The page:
I’m watching the new Channel 4 (UK) series, Christianity: A History:
“[an] Eight-part history of the Christian faith, looking at its origins, development and turbulent past. High-profile British personalities examine a religion that has particular resonance for them.”
I’ve watched several of the five episodes that have aired so far, but the one I’ve found most interesting was episode one, “Jesus the Jew”, which follows Jewish novelist Howard Jacobson‘s exploration of Jesus in his own time.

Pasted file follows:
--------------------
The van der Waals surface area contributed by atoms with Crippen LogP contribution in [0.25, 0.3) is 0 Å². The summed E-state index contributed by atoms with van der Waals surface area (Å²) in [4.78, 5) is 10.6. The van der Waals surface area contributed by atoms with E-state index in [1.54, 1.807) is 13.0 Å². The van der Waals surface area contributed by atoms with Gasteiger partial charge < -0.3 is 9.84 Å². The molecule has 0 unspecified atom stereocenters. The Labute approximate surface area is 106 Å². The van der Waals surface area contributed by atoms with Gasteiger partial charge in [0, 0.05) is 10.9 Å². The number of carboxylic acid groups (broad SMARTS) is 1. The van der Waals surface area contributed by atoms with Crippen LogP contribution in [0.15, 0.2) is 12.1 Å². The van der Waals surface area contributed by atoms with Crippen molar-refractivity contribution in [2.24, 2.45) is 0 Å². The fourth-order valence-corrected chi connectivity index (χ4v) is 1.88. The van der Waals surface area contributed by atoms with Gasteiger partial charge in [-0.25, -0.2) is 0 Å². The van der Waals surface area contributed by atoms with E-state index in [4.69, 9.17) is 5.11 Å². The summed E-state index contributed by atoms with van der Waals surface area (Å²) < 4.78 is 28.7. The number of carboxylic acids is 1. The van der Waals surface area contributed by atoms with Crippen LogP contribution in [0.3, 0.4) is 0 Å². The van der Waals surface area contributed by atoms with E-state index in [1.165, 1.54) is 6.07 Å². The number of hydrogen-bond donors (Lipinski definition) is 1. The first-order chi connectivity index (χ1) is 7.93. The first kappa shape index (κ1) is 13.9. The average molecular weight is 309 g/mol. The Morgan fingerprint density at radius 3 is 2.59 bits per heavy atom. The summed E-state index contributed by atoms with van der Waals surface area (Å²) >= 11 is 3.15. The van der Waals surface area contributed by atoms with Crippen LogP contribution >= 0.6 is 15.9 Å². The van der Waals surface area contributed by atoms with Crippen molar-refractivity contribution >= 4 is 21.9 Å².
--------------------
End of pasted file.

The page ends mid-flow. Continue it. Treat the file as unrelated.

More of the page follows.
I have had a fascination with Jesus — as a historical figure, as a cult leader, as a phenomenon — most of my adult life. (In truth, I have a fascination with — and simultaneous aversion to — religion in general that started with an obsession with Greek and Roman mythology in my teens, but I grew up in Christianity and so that is the one that most consistently grabs my attention.) Despite having been raised a church-going Protestant, I’ve never been baptised, christened, or confirmed and so have never considered myself really a Christian (to my mother’s eternal disappointment). I’m definitely not one now and no amount of proselytising will ever make me one, not even on my deathbed. But that doesn’t quell my interest in the historical, mythological, and scholarly aspects of Jesus the man or the early centuries of Christianity. Continue reading “Jesus the Jew”